By and large, it is commonly accepted that artists leave their peculiar imprint on each of their creations. When such uniqueness is not found we speak of counterfeits, imitations, fakes.
With this in mind, let us go over again the reading from the prophet Jeremiah (1:4-5, 17-19): It is God speaking to each one of us: “Before I formed you in the womb I knew you. I appointed you a prophet, […] I am with you to deliver you.
True masterpieces are loved from the time they are just a lump of clay or a blank canvas. The artist’s love shapes the formless matter into an object of pride and love.
Artists love their works of art as if they were their children. It should not surprise us that, as the supreme artist that He is, God has fallen in love with us from before our birth; and His fondness for us will never fade.
What should surprise us is the fact that God has left in each one of us—trillions of people over the millennia—with the same trademark, the same distinct style: LOVE, yet without making duplicates! Each one of us will bear for the rest of his/her life the imprint of God’s love but will express it in his/her unique way!
After awhile, even the best artists repeat themselves: but God will never make replicas or imitation of us, because He is creative, boundless Love!
The apostle Paul (1 Cor 12:31-13:13) describes for us the imprint that God has left in our hearts: Love is patient, love is kind. It is not jealous, it is not pompous, it is not inflated, it is never rude, never self-seeking, it is not quick-tempered. It bears all things, believes all things, hopes all things, endures all things.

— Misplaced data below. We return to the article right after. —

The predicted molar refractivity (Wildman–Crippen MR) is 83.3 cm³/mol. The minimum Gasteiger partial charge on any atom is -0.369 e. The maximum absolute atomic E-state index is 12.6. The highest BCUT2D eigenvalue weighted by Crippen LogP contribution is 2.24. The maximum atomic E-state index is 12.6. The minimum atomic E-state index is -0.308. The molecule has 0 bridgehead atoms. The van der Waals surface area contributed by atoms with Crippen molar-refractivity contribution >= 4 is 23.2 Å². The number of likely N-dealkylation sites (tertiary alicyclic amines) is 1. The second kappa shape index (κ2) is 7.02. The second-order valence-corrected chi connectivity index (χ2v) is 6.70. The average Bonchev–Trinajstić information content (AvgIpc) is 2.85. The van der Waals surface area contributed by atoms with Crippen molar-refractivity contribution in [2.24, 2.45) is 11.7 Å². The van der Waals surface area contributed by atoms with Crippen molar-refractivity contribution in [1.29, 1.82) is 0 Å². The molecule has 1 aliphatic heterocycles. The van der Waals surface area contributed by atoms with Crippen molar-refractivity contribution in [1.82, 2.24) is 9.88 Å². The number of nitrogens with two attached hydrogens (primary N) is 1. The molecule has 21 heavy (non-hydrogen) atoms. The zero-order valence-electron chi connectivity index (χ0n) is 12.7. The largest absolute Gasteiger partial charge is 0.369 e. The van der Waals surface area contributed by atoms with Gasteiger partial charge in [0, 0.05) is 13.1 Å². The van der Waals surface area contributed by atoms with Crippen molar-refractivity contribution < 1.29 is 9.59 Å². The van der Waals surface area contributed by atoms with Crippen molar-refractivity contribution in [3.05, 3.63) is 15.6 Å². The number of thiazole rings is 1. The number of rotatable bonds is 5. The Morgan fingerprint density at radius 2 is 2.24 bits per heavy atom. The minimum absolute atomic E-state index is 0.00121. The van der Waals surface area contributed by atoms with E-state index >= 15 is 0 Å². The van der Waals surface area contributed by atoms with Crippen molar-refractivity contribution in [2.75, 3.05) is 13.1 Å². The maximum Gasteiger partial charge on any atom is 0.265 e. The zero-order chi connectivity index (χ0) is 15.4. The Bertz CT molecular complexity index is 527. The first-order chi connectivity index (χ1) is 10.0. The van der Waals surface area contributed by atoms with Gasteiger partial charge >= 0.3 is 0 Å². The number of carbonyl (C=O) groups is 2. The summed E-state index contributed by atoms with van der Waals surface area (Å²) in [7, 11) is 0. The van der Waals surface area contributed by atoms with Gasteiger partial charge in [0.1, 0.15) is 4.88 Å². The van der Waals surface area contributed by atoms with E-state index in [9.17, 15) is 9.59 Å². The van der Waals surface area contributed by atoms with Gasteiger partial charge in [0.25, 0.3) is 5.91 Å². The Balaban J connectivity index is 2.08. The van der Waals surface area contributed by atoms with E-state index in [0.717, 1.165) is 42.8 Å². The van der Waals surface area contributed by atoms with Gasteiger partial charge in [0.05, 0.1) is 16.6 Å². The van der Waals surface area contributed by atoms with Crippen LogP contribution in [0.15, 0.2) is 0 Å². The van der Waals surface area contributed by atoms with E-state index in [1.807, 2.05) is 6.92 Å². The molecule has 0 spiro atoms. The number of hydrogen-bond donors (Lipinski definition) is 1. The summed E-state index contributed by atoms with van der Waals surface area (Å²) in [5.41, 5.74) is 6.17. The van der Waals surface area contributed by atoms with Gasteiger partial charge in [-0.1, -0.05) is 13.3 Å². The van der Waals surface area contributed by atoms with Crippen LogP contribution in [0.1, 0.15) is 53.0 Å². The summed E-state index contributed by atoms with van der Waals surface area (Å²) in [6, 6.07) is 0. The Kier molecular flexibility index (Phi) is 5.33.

The Gospel of Luke (4:21-30), instead, displays the ugliness of the picture when God’s imprint is tarnished or covered up. Jesus’ townsfolk had lost God’s imprint of love through arrogance, complacency, pretensions, a sense of superiority and elitism. Hence, when Jesus points out to them that his life’s mission is to love all peoples, all nations, all walks of life, friends and foes alike, fellow citizens as well as strangers: their indignation flares up, and, in their anger, they even try to kill him. His presence, his voice, his attitude becomes an unbearable reproach for their loveless lives.
Today, we come here bearing within the divine imprint of love.
Perhaps it is not shining, it is not impressive, but it is there. Maybe we need just a little polishing; and, thankfully, we are here to learn how to love.
We begin Holy Mass with the sign of the cross. No greater love has anyone than to lie down one’s life for one’s friends. (John 15:13). We listen to God’s love letters in the readings; we profess that we are all brothers and sisters in His family. We eat the flesh of the Lamb who takes away the sins of hatred, discord, division, indifference, apathy, vengeance. And we remember that his blood inspires us to be bold in our loving and serving. Then, we leave this banquet to exercise our willingness to love and to serve everyone in which the Lord Jesus is silently present.
We do this every Sunday because there is nothing more important for us than to make quite visible, with concrete actions, the imprint of God’s love in our lives. We do this every Sunday so that we may feel the joy that inevitably fills our hearts every time we truly love. We do this every Sunday lest we might wind up like the people of Nazareth: presumptuous, self-absorbed and arrogant.
Hence, today too, we learn how we all bear God’s imprint, yet we are mindful that no two of us express His love in the same way.